Joseph loaded for Claiming Crown, including ’21 Jewel winner Twelve Volt Man

By Jennie Rees, Kentucky HBPA communications (Photo of Twelve Volt Man training at Churchill Downs by Gwen Davis/Davis Innovation)

Saffie Joseph, the Florida-based trainer who has been increasing his Kentucky presence, brings a strong hand to Saturday’s Claiming Crown at Churchill Downs, including Twelve Volt Man going for back-to-back victories in the $175,000, 1 1/8-mile Jewel for horses that have competed for a claiming price of $35,000 or cheaper in 2021-2022. 

Joseph leads all trainers with seven entrants among five of the Claiming Crown’s eight events.

Twelve Volt Man pulled off the mild upset in last year’s Jewel as a 3-year-old. He has raced only three times this year, getting time off after the second start (a fourth in a Grade 3 stakes) to recover from an illness. Five months later, Twelve Volt Man returned Aug. 28 to win an overnight handicap, getting the highest Bris speed figure of his career at 96.

“We didn’t think he was fully cranked,” Joseph said. “So that was rewarding to see. We think he should be better for this race Saturday. It’s obviously a very tough race, but we feel he fits. If he’s able to run his best, he should be competitive again. We didn’t want to squeeze in another race in between, so we decided to point to the Claiming Crown from the last race onward.

“I would say he’s a better horse probably than a year ago. He’s going to need to be a better horse to win this. There are some quite competitive horses in there. But I feel he’s a better, stronger horse this year.”

Joseph has two of the favorites for the $150,000 Emerald at 1 1/16 miles on turf for horses that have competed for a claiming price of $25,000 or cheaper in 2021-2022. However, only one is assured of running. Because the Claiming Crown this year is running as big-money starter-allowance races rather than stakes, it is subject to a new Kentucky regulation that precludes a trainer from running multiple horses at the exclusion of another trainer’s horse, whether there is common ownership or not. The Emerald attracted a capacity field of 12, plus the maximum four horses on the also-eligible list. Rather than choosing between the two horses, Joseph said he let the racing office determine by lot which horse got in.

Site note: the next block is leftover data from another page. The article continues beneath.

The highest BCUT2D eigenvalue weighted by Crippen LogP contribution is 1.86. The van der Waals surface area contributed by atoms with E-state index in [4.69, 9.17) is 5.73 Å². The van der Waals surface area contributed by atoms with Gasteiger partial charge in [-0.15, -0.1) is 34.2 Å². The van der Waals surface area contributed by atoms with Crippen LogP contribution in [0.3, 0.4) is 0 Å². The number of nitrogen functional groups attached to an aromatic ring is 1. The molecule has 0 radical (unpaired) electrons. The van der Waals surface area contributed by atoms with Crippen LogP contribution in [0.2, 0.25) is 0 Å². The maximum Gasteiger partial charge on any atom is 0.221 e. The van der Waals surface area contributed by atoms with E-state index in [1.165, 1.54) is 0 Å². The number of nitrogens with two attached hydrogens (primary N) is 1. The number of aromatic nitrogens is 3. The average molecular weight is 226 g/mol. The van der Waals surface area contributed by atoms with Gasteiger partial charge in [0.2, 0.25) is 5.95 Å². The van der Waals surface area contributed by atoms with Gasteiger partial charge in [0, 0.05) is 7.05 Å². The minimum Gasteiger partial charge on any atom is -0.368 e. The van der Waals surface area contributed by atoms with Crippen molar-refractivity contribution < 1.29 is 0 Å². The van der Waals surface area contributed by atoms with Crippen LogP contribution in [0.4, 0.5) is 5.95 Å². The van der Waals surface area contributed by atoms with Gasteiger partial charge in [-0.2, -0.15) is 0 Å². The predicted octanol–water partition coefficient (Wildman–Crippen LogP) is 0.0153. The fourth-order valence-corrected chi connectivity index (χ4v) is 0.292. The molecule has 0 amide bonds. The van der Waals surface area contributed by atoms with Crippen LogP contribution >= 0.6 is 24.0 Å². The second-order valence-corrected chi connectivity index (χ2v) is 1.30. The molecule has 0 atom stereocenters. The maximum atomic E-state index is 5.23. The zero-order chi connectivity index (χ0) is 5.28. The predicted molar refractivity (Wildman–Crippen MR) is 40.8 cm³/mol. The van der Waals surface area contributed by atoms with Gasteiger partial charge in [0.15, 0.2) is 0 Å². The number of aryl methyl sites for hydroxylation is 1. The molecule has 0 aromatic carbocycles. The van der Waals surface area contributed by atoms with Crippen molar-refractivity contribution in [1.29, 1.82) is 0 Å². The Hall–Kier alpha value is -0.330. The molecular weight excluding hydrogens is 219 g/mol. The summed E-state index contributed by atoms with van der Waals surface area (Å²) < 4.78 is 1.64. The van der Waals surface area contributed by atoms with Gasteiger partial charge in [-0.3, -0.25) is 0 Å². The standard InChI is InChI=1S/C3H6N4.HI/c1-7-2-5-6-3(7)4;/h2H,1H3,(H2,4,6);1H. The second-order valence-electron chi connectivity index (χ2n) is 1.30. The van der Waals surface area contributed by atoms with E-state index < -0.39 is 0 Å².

The Joseph-trained Max K.O., fifth as the favorite in last year’s Emerald, needs two scratches in order to compete alongside stablemate Freedom Matters, who in his last start won a second-level allowance race at Kentucky Downs. (Trainers Mike Maker and Joe Sharp are in the same situation with a second horse on the also-eligible list.) Joseph re-entered Max K.O. for Sunday’s $300,000 River City Stakes but said he’ll run in the Emerald if given the opportunity.

“He’s a hard-trying horse,” Joseph said of Freedom Matters. “There’s not much between him and Max as far as ability. They’ve run together quite a bit. He’s beaten Max once, I think, and Max has beaten him a couple of times.”

Shes All Woman — the 9-5 favorite in the $100,000 Glass Slipper at a mile for fillies and mares that have started for $12,500 or cheaper in 2021-2022 — has won four straight races since being claimed by Joseph for the second time. 

“The last race was her first time going a mile,” Joseph said. “We wanted to see if she could go a mile, because we were thinking Claiming Crown after she won two seven-eighths races. She’s a grand old mare. She’s probably in the best form of her life as a 6-year-old. She’s carrying much more weight.

“We had her twice. We lost her via claim and then we claimed her back. I think the second time around, she’s put on weight and is just in very good form. There are some competitive horses in there, but I think she’s the deserving favorite. If she can duplicate her last couple of races, she should be very tough.” 

Joseph also has Calibrator in the Jewel, with the 5-year-old making only his second start on real dirt; Chasing Artie in the $150,000 Tom Metzen Memorial Canterbury at 5 1/2 furlongs on turf and Midnight Bella in the $150,000 Tiara for fillies and mares at 1 1/16 miles on turf.

“Everybody wants to have the Derby winner, the Breeders’ Cup winner,” Joseph said. “Realistically, that’s very hard to achieve, especially when most of the owners on average spend $20,000, $30,000 or even $15,000 to claim a horse. These guys are able to claim a horse and look forward to this day. They actually look for claiming horses the whole year just to have a Claiming Crown horse.”

Jennie Rees is a communications and advocacy specialist in the horse industry who spent 32 years covering horse racing for The (Louisville) Courier-Journal before taking a corporate buyout. In addition to handling communications for the Kentucky HBPA, Rees is Kentucky Downs’ publicity director, manages in-season racing publicity for Ellis Park and serves as a consultant to the National HBPA. Other projects include the Preakness Stakes, Indiana Grand’s Indiana Derby Week and work for various HBPA affiliates and horsemen’s associations.